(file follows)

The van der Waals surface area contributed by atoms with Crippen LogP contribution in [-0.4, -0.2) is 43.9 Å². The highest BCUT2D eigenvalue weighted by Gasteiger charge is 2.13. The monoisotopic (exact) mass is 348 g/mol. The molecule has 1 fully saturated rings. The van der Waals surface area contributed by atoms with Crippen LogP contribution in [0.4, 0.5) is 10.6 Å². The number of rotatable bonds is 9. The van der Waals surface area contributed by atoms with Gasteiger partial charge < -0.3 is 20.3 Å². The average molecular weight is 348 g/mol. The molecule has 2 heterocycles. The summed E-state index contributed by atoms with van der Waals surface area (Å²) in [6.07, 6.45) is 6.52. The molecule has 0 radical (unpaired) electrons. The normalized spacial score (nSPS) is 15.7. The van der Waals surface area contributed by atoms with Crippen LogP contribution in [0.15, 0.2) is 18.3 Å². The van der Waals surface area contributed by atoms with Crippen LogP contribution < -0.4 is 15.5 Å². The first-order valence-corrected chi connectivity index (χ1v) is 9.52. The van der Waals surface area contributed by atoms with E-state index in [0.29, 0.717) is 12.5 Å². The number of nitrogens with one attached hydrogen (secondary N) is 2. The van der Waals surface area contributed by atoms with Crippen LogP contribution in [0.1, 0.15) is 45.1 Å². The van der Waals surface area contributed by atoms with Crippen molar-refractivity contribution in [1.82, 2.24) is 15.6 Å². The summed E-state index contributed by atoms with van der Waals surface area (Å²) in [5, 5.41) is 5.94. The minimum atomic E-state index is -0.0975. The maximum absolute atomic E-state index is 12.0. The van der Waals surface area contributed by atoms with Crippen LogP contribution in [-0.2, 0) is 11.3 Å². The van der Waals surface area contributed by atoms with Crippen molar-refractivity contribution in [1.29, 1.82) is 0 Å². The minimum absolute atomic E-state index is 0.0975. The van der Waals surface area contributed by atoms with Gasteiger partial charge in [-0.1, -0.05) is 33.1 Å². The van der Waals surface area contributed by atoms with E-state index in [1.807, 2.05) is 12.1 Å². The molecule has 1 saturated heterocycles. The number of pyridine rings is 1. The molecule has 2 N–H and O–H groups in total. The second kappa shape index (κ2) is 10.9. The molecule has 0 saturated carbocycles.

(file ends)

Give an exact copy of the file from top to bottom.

The van der Waals surface area contributed by atoms with Crippen LogP contribution in [-0.4, -0.2) is 43.9 Å². The highest BCUT2D eigenvalue weighted by Gasteiger charge is 2.13. The monoisotopic (exact) mass is 348 g/mol. The molecule has 1 fully saturated rings. The van der Waals surface area contributed by atoms with Crippen LogP contribution in [0.4, 0.5) is 10.6 Å². The number of rotatable bonds is 9. The van der Waals surface area contributed by atoms with Gasteiger partial charge < -0.3 is 20.3 Å². The average molecular weight is 348 g/mol. The molecule has 2 heterocycles. The summed E-state index contributed by atoms with van der Waals surface area (Å²) in [6.07, 6.45) is 6.52. The molecule has 0 radical (unpaired) electrons. The normalized spacial score (nSPS) is 15.7. The van der Waals surface area contributed by atoms with Crippen LogP contribution in [0.15, 0.2) is 18.3 Å². The van der Waals surface area contributed by atoms with Crippen LogP contribution < -0.4 is 15.5 Å². The first-order valence-corrected chi connectivity index (χ1v) is 9.52. The van der Waals surface area contributed by atoms with E-state index in [0.29, 0.717) is 12.5 Å². The number of nitrogens with one attached hydrogen (secondary N) is 2. The van der Waals surface area contributed by atoms with Crippen LogP contribution in [0.1, 0.15) is 45.1 Å². The van der Waals surface area contributed by atoms with Crippen molar-refractivity contribution in [1.82, 2.24) is 15.6 Å². The summed E-state index contributed by atoms with van der Waals surface area (Å²) in [5, 5.41) is 5.94. The minimum atomic E-state index is -0.0975. The maximum absolute atomic E-state index is 12.0. The van der Waals surface area contributed by atoms with Crippen LogP contribution in [-0.2, 0) is 11.3 Å². The van der Waals surface area contributed by atoms with Crippen molar-refractivity contribution in [1.29, 1.82) is 0 Å². The minimum absolute atomic E-state index is 0.0975. The van der Waals surface area contributed by atoms with Gasteiger partial charge in [-0.1, -0.05) is 33.1 Å². The van der Waals surface area contributed by atoms with E-state index in [1.807, 2.05) is 12.1 Å². The molecule has 1 saturated heterocycles. The number of pyridine rings is 1. The molecule has 2 N–H and O–H groups in total. The second kappa shape index (κ2) is 10.9. The molecule has 0 saturated carbocycles.